March 27, 2022

Pacific artists discuss artists’ leadership in welfare & well-being

Resilarts webinar

The first webinar of the ResiliArt Oceania Weaving series has heard that artists welfare can be well served by associations to look after their collective needs.

ResiliArt is a global movement initiated by UNESCO at the time the COVID-19 pandemic first began. The movement brings together cultural professionals worldwide and sheds light on the current state of creative industries through virtual discussions. It is hoped that these discussions will mobilize a concerted global effort to support artists and ensure access to culture for all. It sheds light on the current state of creative industries amidst crisis by initiating global discussions with key industry professionals, while capturing experiences and voices of resilience from artists – both established and emerging – on social media.

The discussion highlighted the value and benefits of associations for the industry along with the challenges faced by artists who were yet to formalize associations in their country. Ben Siro of Yumi Muzik Association, Vanuatu stated, “One of the problems I face mostly is piracy. I can’t sell my product because people are always copying my products. It’s not just me but many artists as well who face a similar problem. [And] for the last 41 years, we haven’t had a stable and sustainable entertainment fee in hotels and other places. So it makes it quite hard for me as a musician and others to create income out of music.” Yumi Muzik aspires to address these issues and establish their own dedicated radio station promoting the music of their members.

Irami Buli of Association of Visual Artists, Fiji (VAVA) explained that for VAVA, “the welfare of artists is very important”, adding “that’s part of our main aims for the association. It’s not about purchasing or commissioning an artist’s particular work; it’s about sustainability. This is about how the artists can actually sustain themselves. I’m referring to both the tangible and intangible assets of artists so that they are able to benefit from their own intellectual property. Most of our artists have been here for decades and there is a need to invest in their experiences and their knowledge”.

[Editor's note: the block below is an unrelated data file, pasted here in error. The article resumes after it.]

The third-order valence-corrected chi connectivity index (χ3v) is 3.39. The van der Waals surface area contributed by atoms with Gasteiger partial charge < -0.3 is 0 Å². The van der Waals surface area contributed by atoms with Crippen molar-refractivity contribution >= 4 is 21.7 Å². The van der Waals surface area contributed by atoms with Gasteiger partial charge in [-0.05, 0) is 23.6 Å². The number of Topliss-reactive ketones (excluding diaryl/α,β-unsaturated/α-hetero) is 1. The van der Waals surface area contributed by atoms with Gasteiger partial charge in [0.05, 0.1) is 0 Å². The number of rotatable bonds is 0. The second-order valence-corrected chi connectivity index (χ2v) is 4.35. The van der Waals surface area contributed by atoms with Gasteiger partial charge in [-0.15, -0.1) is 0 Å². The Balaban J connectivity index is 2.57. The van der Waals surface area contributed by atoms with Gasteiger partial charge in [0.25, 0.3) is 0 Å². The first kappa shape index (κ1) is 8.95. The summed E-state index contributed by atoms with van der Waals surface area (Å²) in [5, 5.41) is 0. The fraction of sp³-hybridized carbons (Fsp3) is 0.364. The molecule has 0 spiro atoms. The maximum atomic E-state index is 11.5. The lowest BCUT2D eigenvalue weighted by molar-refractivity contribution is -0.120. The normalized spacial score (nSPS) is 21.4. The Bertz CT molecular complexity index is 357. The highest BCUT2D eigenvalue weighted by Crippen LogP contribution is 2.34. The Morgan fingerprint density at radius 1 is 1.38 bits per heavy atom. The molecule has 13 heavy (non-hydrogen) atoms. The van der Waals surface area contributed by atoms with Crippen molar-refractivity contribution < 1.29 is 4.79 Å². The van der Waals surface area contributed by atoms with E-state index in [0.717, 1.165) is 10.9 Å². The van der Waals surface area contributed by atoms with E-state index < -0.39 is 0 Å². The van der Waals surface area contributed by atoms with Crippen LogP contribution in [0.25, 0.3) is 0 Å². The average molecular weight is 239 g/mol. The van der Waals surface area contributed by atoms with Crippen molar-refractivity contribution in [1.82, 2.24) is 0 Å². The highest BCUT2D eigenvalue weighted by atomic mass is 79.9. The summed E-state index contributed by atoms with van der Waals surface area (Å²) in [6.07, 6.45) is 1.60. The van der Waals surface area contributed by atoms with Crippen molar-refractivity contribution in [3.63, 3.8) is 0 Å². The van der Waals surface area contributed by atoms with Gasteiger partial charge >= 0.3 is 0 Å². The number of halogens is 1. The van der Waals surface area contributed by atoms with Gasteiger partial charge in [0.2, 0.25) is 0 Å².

As the panelists shared their reflections in their journey to formalize their associations, there was a general consensus that associations provide their members with a platform and a collective voice. “Duavata gave us that platform, it has given us that voice. We want to be very careful how to use it, we don’t want to lose the reputation we’ve gained, so we do have to be a little bit strategic and ensure we are thinking through how we engage,” said Matt Capper of Duavata Collective, an association which has supported the registration of both VAVA and FIDA, and has become influential in Fiji’s eco-cultural tourism sector.

Elway Ikeda of the Palau Music Association noted that associations are particularly important for uplifting the status of artists: “In terms of social well being for the members, I think to me, the most important thing is the dignity of artists and musicians. And that’s what I think associations should push for”. Elway added that the Multi Partner Trust Fund post-COVID recovery project supported by UNESCO and ILO in which he was involved as a trainer in the music skills development, encouraged the musicians to “get the association moving” and to lobby for outstanding issues which COVID made obvious including fee structures for performances and performers’ rights under the copyright law.

The session concluded with advice by Duavata Collective for artists and associations to work towards a common cause that they can coalesce around to help build trust and engagement with both their own and the wider community, and to be able to access spaces that have previously been closed.

The second webinar will be held on Tuesday, 29th March and the debate will focus on the theme: “Arts and culture: Telling our stories effectively” The ResiliArt Oceania Weaving webinars is coordinated by Torque Atelier, in partnership with UNESCO Office for Pacific States, in the frame of the Joint UN project entitled “Inclusive Economic Recovery through Sustainable Enterprises in the Informal Economies of Fiji, Palau, Tonga and Vanuatu” funded by the UN Secretary General’s Multi Partner Trust Fund (MPTF) for COVID-19 recovery. The discussion hopes to expand on support mechanisms within the cultural and creative industries as a part of these informal economies

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